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Eric Caire, Quebec’s minister of digital transformation, said the province has since been working to identify which websites are at risk, one by one, before putting them back online.Graham Hughes/The Canadian Press

Amid warnings from Ottawa of a global online security issue, Quebec said Sunday that it has shut down almost 4,000 government websites as a preventative measure after receiving a cyberattack threat.

At a news conference, Quebec’s minister of digital transformation said the province was made aware of the threat on Friday and has since been working to identify which websites are at risk, one by one, before putting them back online.

“We’re kind of looking for a needle in a haystack,” Eric Caire said, in Quebec City, “Not knowing which websites use the [affected] software, we decided to shut them all.”

He added, “Once we make sure the system is operational, it gets back online.”

Mr. Caire said the provincial vaccine passport system was never at risk, saying it doesn’t require the software that has been the focus of attention.

Canada Revenue Agency goes offline as a precaution, citing global ‘security vulnerability’

Defence Minister Anita Anand said the federal government is aware of a “vulnerability” in a software product called Apache, “which has the potential to be used by bad actors in limited and targeted attacks.”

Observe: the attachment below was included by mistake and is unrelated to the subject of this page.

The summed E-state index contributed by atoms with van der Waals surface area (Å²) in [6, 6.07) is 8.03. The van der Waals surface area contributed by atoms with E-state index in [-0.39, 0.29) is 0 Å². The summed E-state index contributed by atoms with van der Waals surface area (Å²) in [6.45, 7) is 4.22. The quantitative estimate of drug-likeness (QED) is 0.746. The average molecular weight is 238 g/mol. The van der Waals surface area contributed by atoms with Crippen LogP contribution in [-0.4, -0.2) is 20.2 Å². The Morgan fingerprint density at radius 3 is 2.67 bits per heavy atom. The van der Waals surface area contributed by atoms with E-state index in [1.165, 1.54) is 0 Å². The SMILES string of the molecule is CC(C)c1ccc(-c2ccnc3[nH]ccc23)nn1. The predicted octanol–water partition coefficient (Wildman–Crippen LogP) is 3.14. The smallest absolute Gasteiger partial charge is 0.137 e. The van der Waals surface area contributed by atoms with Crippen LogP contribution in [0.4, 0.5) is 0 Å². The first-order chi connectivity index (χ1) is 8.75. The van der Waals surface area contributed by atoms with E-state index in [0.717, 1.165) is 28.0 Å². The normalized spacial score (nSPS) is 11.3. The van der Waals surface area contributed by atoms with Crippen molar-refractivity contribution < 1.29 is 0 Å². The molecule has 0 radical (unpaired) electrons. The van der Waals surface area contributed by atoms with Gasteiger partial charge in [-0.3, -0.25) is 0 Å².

Ms. Anand said in a statement Sunday that the Canadian Centre for Cyber Security is calling on Canadian organizations of all types to pay attention to this “critical, internet vulnerability affecting organizations across the globe.”

The centre leads the government’s response to cybersecurity events, combining expertise from Public Safety Canada, Shared Services Canada and the Communications Security Establishment (CSE) to work with private and public sectors.

Asked for more details on the reference to Canadian organizations of all types, the CSE said Sunday that it was referring to small, medium and large organizations/enterprises, but did not provide any further details.

The Canada Revenue Agency said Sunday that it became aware on Friday of a security vulnerability.

“As a precaution, we proactively decided to take our online services offline while we work to secure our systems against potential threats,” said the statement.

The CRA said it is committed to protecting the personal and tax information of Canadians by taking appropriate steps to safeguard sensitive information online.

However, the agency said there is no indication that its systems have been compromised, or that there has been unauthorized access to taxpayer information because of this vulnerability.

“We understand that this interruption may be inconvenient to some Canadians. Our services will be available as soon as possible. We apologize for the inconvenience and thank Canadians for their patience as we work to resolve the situation,” said the statement.

Another high-profile federal institution also recently faced cyber-intrusion issues. On Dec. 2, a representative for the Governor-General disclosed that there was unauthorized access into an internal computer network. The Office of the Governor-General said it was working with the Canadian Centre for Cyber Security on both an investigation and action to strengthen its network.

With reports from The Canadian Press.

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